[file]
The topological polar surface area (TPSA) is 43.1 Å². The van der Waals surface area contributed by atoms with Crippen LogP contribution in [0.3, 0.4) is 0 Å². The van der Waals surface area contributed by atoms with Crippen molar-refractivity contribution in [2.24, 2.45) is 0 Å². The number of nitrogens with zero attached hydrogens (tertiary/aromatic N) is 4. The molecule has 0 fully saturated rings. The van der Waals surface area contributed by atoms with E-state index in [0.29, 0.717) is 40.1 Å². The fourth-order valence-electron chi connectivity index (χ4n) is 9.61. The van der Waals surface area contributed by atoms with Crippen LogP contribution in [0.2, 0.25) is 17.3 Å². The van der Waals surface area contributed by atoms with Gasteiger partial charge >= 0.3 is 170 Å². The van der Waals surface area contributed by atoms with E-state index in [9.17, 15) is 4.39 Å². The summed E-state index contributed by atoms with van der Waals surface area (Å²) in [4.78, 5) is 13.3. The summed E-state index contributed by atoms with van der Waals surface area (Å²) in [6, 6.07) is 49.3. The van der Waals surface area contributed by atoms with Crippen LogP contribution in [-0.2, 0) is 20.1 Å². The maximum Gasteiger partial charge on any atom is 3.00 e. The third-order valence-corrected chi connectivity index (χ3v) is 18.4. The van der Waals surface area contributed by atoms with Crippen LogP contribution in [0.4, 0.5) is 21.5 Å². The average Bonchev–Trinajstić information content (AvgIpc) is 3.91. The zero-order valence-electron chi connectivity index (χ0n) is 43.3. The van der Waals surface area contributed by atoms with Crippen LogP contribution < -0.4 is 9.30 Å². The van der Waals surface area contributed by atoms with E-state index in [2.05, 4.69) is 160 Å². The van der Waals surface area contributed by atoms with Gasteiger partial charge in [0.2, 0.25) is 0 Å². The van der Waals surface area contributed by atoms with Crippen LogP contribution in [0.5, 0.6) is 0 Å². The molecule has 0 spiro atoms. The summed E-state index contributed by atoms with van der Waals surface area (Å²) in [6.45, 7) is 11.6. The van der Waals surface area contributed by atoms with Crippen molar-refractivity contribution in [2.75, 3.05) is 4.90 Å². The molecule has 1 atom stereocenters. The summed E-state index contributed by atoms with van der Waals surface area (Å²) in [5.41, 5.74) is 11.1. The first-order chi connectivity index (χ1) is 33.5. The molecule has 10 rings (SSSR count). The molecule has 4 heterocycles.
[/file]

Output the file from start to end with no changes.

The topological polar surface area (TPSA) is 43.1 Å². The van der Waals surface area contributed by atoms with Crippen LogP contribution in [0.3, 0.4) is 0 Å². The van der Waals surface area contributed by atoms with Crippen molar-refractivity contribution in [2.24, 2.45) is 0 Å². The number of nitrogens with zero attached hydrogens (tertiary/aromatic N) is 4. The molecule has 0 fully saturated rings. The van der Waals surface area contributed by atoms with E-state index in [0.29, 0.717) is 40.1 Å². The fourth-order valence-electron chi connectivity index (χ4n) is 9.61. The van der Waals surface area contributed by atoms with Crippen LogP contribution in [0.2, 0.25) is 17.3 Å². The van der Waals surface area contributed by atoms with Gasteiger partial charge >= 0.3 is 170 Å². The van der Waals surface area contributed by atoms with E-state index in [9.17, 15) is 4.39 Å². The summed E-state index contributed by atoms with van der Waals surface area (Å²) in [4.78, 5) is 13.3. The summed E-state index contributed by atoms with van der Waals surface area (Å²) in [6, 6.07) is 49.3. The van der Waals surface area contributed by atoms with Crippen LogP contribution in [-0.2, 0) is 20.1 Å². The maximum Gasteiger partial charge on any atom is 3.00 e. The third-order valence-corrected chi connectivity index (χ3v) is 18.4. The van der Waals surface area contributed by atoms with Crippen LogP contribution in [0.4, 0.5) is 21.5 Å². The average Bonchev–Trinajstić information content (AvgIpc) is 3.91. The zero-order valence-electron chi connectivity index (χ0n) is 43.3. The van der Waals surface area contributed by atoms with Crippen LogP contribution < -0.4 is 9.30 Å². The van der Waals surface area contributed by atoms with E-state index in [2.05, 4.69) is 160 Å². The van der Waals surface area contributed by atoms with Gasteiger partial charge in [0.2, 0.25) is 0 Å². The van der Waals surface area contributed by atoms with Crippen LogP contribution in [0.5, 0.6) is 0 Å². The molecule has 0 spiro atoms. The summed E-state index contributed by atoms with van der Waals surface area (Å²) in [6.45, 7) is 11.6. The van der Waals surface area contributed by atoms with Crippen molar-refractivity contribution in [2.75, 3.05) is 4.90 Å². The molecule has 1 atom stereocenters. The summed E-state index contributed by atoms with van der Waals surface area (Å²) in [5.41, 5.74) is 11.1. The first-order chi connectivity index (χ1) is 33.5. The molecule has 10 rings (SSSR count). The molecule has 4 heterocycles.